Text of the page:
Sir John Wood At Hengrave Hall
The Clubs President and Landlord Sir John Wood had died in 1951 and his estate was put up for sale. The membership were successful in buying the land in 1953. During the protracted negotiations the value of the trees within the Estate as a potential future income stream became apparent.
The clubs later motivation in planting the Scots Pines was somewhat mercenary as over time the trees would need to be thinned out and the felled trees could be sold for income. However this commercial venture was short lived, and the resulting long term legacy of the planting program led to the original nature and open landscape of the course being permanently changed.
Martin Ebert was engaged by the club in 2018 to initially undertake a historical review of the course. This evolved into a Masterplan for course improvements that is based around the restoration of the original J.H.Taylor bunkering. This is now the cornerstone of the clubs long term Course Development Plan, thereby giving continuity of decision making and industry leading expertise through partnering with Mackenzie & Ebert to guide the future evolution of the course for the next generation of FGC members and their guests to enjoy.
A example of future works is the restoration of the bunkering around the 5th green. First image circa 1920’s and the second image the visualisation of its restoration as recommended by Martin Ebert of Mackenzie & Ebert Architects.
1/ 1920 5th Green Image
2/ Martin Ebert Visualisation Of The 5th Green With Restored Bunkering
To see more images and detail of the course evolution please click on the link below to the Mackenzie & Ebert Club Hub
Link to M&E Masterplan
Golf: My Life’s Work
To understand more about J.H.Taylor the man and his significant contribution to the game of golf, a copy of ‘Golf My Life’s Work’ is available for Members to read in the Flempton Clubhouse by request.
In his introduction to this book Mr Bernard Darwin says:
‘My eyes have beheld the glory and I am really truly sorry for those who can only read about it.
‘It is something, and not a small thing. That they can read about it in J.H.’s very own words… There are two sentences in this book which I Love, because they come from the depths the writer’s soul. “Like”, he says, “to see a player settle down to his job with determination, and have little patience with those who enter upon it in the spirit of a picnic. To try to play golf really well is far from being a joked light-heartedness of endeavour is a sure sign of eventual failure.”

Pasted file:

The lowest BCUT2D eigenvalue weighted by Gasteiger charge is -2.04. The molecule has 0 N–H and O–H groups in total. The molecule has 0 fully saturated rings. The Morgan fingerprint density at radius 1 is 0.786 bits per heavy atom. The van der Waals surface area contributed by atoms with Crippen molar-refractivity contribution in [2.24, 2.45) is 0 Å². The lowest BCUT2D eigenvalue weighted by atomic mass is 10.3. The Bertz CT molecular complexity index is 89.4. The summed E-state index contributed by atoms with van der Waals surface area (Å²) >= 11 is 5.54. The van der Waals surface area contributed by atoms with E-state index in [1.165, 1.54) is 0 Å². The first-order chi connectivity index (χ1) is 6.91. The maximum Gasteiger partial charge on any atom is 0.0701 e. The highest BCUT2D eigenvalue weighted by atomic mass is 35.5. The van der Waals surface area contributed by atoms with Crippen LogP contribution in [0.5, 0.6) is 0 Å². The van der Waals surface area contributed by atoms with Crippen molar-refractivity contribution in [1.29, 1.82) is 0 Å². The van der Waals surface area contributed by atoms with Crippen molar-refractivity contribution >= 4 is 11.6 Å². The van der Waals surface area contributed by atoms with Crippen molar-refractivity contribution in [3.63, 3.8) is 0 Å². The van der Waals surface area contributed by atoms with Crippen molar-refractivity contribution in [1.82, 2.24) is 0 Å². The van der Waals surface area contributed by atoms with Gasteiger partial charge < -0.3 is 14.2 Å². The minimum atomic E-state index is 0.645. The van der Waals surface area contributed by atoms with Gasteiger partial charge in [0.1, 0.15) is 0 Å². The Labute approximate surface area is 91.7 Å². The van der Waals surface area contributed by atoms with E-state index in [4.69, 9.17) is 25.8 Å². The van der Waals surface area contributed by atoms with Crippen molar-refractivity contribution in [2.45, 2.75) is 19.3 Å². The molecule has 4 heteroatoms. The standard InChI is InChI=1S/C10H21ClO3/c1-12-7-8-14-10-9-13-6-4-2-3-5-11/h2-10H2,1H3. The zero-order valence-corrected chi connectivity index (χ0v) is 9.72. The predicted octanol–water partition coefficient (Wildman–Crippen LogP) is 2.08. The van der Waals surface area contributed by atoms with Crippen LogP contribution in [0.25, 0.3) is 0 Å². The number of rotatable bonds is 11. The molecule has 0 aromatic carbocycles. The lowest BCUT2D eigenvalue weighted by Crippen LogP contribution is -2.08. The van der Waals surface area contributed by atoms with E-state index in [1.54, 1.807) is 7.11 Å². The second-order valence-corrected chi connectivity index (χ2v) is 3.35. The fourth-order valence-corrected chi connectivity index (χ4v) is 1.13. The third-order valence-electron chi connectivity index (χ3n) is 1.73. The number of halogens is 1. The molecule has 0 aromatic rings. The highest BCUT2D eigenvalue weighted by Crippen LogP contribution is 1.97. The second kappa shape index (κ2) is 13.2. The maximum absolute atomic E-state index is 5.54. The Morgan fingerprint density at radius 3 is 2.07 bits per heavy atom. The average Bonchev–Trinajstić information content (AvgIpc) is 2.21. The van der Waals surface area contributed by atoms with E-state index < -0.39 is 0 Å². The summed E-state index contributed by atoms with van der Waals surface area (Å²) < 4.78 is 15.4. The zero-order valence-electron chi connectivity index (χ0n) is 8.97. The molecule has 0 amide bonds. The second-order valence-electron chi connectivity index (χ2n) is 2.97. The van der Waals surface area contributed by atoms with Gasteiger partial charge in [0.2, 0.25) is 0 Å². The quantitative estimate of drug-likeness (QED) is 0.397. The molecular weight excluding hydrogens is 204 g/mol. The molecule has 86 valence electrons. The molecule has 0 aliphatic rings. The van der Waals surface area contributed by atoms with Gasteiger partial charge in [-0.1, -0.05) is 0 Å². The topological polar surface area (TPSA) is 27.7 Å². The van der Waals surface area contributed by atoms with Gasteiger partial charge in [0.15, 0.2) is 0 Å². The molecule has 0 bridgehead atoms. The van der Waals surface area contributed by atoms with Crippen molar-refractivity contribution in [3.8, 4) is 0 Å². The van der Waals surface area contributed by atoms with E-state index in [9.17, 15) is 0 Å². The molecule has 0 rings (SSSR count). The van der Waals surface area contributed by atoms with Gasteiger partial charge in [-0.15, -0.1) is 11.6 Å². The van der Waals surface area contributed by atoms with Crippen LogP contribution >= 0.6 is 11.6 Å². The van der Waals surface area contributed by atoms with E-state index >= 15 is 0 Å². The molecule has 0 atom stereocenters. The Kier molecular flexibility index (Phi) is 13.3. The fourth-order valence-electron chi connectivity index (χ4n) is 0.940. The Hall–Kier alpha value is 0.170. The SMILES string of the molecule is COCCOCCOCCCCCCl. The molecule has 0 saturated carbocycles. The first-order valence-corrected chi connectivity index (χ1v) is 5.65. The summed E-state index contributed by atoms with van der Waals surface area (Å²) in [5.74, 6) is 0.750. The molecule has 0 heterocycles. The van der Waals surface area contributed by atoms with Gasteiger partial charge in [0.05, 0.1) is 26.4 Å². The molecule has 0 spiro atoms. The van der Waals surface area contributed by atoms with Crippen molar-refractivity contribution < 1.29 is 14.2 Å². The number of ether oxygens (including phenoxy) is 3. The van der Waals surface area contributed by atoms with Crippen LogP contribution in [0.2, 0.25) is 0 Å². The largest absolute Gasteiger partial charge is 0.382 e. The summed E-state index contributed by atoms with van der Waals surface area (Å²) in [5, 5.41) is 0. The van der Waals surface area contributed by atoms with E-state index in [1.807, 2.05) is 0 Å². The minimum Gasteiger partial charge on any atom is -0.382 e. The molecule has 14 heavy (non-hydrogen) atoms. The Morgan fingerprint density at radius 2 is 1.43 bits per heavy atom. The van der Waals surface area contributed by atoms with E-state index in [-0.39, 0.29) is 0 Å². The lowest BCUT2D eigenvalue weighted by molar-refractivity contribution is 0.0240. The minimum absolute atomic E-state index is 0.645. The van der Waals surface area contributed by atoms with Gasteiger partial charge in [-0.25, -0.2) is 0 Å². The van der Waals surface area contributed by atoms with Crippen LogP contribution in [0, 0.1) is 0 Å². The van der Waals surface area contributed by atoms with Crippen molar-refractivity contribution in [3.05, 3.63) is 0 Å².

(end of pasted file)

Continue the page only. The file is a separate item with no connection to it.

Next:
There stands the man revealed. J.H. never could or would take the game light-heartedly and never for a moment pretended that he did. He fought the enemy, he fought himself, he fought the very fates, and from this triple fray emerged triumphant.
‘Because J.H. was born near what he holds to be the best of all links – and I know better than to contradict him – he became a great golfer; but if he had never seen a golf club, he would have done some one thing much better than most other people. He was one of those bound to make their mark, and the mark he has made in golf is very far from being confined to his own achievements. When he was playing he could concentrate his attention on his task with unexampled ferocity, but he has never thought only of himself and his own game. He has been for years the leader of his profession and has led it to a position that would once have been unattainable. Others have helped the upward trend, but I take leave to say that the situation of the golf professional to-day as a much respected and self-respecting person is due, far more than to any other man, to John Henry Taylor’.
Harry Vardon, Ted Ray, James Braid, J.H.Taylor
Harry Vardon and Ted Ray played an exhibition match at Flempton GC in May 1922. James Braid was rumoured to have had a hand in the original 1890’s layout of the course but it was J.H.Taylor on the right that laid out the course that is still played today.